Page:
Canadian universities increasingly relying on part-time faculty

September 9, 2014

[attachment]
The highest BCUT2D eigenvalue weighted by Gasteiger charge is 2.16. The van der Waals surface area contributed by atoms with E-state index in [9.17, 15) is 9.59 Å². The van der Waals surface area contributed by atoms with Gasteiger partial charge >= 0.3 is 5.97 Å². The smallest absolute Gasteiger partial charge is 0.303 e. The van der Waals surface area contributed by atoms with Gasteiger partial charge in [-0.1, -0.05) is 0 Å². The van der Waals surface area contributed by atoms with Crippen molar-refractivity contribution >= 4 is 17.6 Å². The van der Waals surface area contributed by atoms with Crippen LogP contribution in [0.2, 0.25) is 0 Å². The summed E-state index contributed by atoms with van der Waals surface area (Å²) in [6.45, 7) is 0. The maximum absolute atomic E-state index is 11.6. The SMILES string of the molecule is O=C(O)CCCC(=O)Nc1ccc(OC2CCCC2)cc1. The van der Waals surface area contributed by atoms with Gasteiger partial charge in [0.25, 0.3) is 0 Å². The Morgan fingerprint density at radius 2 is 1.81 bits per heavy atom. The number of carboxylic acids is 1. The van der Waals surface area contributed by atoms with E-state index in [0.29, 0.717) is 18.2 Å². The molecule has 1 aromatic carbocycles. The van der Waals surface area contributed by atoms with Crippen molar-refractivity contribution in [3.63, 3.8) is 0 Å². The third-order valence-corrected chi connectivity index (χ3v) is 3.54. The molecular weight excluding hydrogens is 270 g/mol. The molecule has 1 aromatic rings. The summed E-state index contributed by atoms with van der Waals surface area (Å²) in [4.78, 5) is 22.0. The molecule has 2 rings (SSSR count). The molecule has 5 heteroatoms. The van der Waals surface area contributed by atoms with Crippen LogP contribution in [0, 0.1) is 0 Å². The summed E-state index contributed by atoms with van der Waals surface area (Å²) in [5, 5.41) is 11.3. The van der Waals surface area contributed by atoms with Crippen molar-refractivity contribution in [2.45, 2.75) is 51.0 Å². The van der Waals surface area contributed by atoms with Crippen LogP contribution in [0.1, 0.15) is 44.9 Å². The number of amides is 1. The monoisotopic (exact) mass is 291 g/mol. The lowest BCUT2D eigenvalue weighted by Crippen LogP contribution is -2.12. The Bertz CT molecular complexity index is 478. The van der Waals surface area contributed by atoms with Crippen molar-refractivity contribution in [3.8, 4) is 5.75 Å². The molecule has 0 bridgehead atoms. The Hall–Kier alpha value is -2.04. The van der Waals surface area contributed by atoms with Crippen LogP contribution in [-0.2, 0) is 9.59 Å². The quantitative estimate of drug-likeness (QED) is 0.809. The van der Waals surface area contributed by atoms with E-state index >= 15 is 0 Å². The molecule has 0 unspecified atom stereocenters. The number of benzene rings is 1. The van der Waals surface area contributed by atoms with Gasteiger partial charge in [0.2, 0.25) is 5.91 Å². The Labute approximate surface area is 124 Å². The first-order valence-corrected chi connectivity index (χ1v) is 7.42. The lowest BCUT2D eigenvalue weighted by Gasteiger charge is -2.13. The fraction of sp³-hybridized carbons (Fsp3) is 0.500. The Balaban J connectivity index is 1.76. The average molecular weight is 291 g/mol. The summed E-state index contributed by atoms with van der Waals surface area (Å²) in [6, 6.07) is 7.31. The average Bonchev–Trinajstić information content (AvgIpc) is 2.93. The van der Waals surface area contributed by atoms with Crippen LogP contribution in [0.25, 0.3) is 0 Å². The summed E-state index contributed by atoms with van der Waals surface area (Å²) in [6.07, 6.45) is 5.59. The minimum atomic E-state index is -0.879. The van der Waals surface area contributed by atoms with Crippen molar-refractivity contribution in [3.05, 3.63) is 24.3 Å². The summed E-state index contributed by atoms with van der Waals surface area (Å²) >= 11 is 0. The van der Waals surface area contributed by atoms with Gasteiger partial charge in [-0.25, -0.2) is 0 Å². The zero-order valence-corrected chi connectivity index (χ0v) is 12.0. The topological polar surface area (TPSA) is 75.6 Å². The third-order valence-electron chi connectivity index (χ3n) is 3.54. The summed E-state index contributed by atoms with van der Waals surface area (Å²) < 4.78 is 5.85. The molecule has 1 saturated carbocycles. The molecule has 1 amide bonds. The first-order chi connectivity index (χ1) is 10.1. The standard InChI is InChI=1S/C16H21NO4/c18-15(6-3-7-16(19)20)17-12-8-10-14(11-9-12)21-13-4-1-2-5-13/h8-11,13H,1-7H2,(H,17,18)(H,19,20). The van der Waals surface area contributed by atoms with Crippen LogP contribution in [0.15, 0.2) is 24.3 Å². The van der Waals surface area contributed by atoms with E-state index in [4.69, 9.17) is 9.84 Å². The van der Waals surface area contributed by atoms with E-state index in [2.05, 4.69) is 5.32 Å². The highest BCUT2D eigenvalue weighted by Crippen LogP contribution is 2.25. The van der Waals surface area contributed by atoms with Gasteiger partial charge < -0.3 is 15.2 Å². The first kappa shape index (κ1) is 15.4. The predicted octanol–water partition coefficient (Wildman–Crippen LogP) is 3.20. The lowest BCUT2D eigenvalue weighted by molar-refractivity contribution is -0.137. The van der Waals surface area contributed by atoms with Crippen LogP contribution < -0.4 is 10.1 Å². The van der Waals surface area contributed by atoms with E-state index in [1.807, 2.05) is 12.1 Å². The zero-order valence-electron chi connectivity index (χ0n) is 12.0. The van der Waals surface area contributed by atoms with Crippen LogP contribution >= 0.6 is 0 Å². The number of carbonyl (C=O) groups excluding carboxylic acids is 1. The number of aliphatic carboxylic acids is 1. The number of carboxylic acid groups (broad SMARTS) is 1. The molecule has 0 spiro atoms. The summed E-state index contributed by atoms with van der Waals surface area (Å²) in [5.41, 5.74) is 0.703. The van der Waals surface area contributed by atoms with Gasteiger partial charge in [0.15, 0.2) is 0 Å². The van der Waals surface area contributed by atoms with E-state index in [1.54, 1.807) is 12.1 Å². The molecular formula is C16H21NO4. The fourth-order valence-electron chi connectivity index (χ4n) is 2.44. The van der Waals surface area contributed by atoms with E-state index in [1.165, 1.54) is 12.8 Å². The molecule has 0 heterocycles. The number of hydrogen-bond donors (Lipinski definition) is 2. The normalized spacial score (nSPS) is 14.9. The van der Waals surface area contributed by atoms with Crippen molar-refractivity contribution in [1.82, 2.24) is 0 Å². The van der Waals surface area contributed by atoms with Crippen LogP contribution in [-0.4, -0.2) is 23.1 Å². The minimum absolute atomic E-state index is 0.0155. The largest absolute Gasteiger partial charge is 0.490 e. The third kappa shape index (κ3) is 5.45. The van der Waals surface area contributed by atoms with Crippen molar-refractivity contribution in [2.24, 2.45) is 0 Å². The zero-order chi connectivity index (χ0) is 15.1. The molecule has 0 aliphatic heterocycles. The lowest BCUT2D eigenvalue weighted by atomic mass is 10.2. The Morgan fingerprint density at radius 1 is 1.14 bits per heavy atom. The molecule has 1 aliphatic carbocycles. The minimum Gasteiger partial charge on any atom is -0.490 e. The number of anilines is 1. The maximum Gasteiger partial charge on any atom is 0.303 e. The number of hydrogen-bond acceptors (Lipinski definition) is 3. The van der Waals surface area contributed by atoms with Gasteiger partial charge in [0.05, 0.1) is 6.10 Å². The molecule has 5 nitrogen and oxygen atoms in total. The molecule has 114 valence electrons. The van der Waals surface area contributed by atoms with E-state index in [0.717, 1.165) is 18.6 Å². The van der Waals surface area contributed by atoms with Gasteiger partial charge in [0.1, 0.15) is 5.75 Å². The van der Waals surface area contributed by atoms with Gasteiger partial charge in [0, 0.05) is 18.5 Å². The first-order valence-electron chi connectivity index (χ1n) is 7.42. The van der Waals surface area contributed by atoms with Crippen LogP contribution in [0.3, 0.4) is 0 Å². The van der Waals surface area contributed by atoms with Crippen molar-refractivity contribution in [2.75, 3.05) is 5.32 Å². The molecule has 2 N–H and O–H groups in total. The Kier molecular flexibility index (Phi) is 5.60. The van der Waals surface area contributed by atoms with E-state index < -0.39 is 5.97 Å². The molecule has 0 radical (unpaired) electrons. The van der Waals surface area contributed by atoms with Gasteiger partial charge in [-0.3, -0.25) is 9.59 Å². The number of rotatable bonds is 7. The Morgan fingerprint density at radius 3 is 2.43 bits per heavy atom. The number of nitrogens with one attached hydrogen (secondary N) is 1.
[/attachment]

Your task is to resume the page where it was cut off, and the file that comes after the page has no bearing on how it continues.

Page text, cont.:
The CBC has published a report on the increasing use of part-time faculty at Canadian universities. According to the report, universities are not hiring tenure-track faculty at a rate that is consistent with increasing enrolment, and are making up the difference by increasing class sizes and hiring sessional instructors. At some institutions, part-time faculty members earn just $28,000 for teaching 4 courses. The article notes that Wilfrid Laurier University, for instance, spent less than 4% of its 2012 budget on part-time faculty, who taught 52% of the university's courses that year. "I think there are legitimate concerns about having such a large part-time workforce, but it’s an unfortunate consequence of underfunding the university,” said Laurier’s VP Teaching Pat Rogers. Herbert Pimlott, a professor at Laurier, says that the contractual status of faculty can have an impact of the quality of students’ education, simply because full-time faculty are able to spend more time on campus and are more likely to have their own office space for meetings. Some schools are making changes: the report notes that McMaster University and the University of Waterloo have created full-time, teaching-only positions to reduce their reliance on sessional instructors, while some faculty unions have been able to negotiate better wages, benefits, and job security for part-time faculty. CBC News